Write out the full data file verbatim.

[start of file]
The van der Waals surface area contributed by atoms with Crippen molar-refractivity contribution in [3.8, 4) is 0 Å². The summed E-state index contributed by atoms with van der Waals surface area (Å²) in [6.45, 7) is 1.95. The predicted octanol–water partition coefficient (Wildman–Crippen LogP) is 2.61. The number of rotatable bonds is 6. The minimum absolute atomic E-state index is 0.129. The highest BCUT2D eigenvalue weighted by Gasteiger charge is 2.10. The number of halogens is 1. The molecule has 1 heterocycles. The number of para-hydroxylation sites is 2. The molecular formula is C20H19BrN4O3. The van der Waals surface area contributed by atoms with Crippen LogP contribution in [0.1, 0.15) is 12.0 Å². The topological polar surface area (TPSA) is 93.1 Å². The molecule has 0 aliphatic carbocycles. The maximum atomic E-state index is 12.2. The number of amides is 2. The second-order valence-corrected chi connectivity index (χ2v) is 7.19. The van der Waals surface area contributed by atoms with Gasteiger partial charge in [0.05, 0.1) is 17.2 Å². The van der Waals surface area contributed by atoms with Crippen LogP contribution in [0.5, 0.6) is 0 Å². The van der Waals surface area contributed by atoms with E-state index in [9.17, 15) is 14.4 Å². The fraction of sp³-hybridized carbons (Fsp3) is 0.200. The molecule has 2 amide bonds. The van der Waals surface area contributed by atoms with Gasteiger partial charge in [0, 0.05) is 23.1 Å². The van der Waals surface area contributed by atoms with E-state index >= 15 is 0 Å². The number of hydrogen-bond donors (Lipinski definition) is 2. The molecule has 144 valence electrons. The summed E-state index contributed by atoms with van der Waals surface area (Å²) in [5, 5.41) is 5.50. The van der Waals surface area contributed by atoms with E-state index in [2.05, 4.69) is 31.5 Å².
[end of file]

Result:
The van der Waals surface area contributed by atoms with Crippen molar-refractivity contribution in [3.8, 4) is 0 Å². The summed E-state index contributed by atoms with van der Waals surface area (Å²) in [6.45, 7) is 1.95. The predicted octanol–water partition coefficient (Wildman–Crippen LogP) is 2.61. The number of rotatable bonds is 6. The minimum absolute atomic E-state index is 0.129. The highest BCUT2D eigenvalue weighted by Gasteiger charge is 2.10. The number of halogens is 1. The molecule has 1 heterocycles. The number of para-hydroxylation sites is 2. The molecular formula is C20H19BrN4O3. The van der Waals surface area contributed by atoms with Crippen LogP contribution in [0.1, 0.15) is 12.0 Å². The topological polar surface area (TPSA) is 93.1 Å². The molecule has 0 aliphatic carbocycles. The maximum atomic E-state index is 12.2. The number of amides is 2. The second-order valence-corrected chi connectivity index (χ2v) is 7.19. The van der Waals surface area contributed by atoms with Gasteiger partial charge in [0.05, 0.1) is 17.2 Å². The van der Waals surface area contributed by atoms with Crippen LogP contribution in [0.5, 0.6) is 0 Å². The van der Waals surface area contributed by atoms with E-state index in [9.17, 15) is 14.4 Å². The fraction of sp³-hybridized carbons (Fsp3) is 0.200. The molecule has 2 amide bonds. The van der Waals surface area contributed by atoms with Gasteiger partial charge in [0, 0.05) is 23.1 Å². The van der Waals surface area contributed by atoms with E-state index >= 15 is 0 Å². The number of hydrogen-bond donors (Lipinski definition) is 2. The molecule has 144 valence electrons. The summed E-state index contributed by atoms with van der Waals surface area (Å²) in [5, 5.41) is 5.50. The van der Waals surface area contributed by atoms with E-state index in [2.05, 4.69) is 31.5 Å².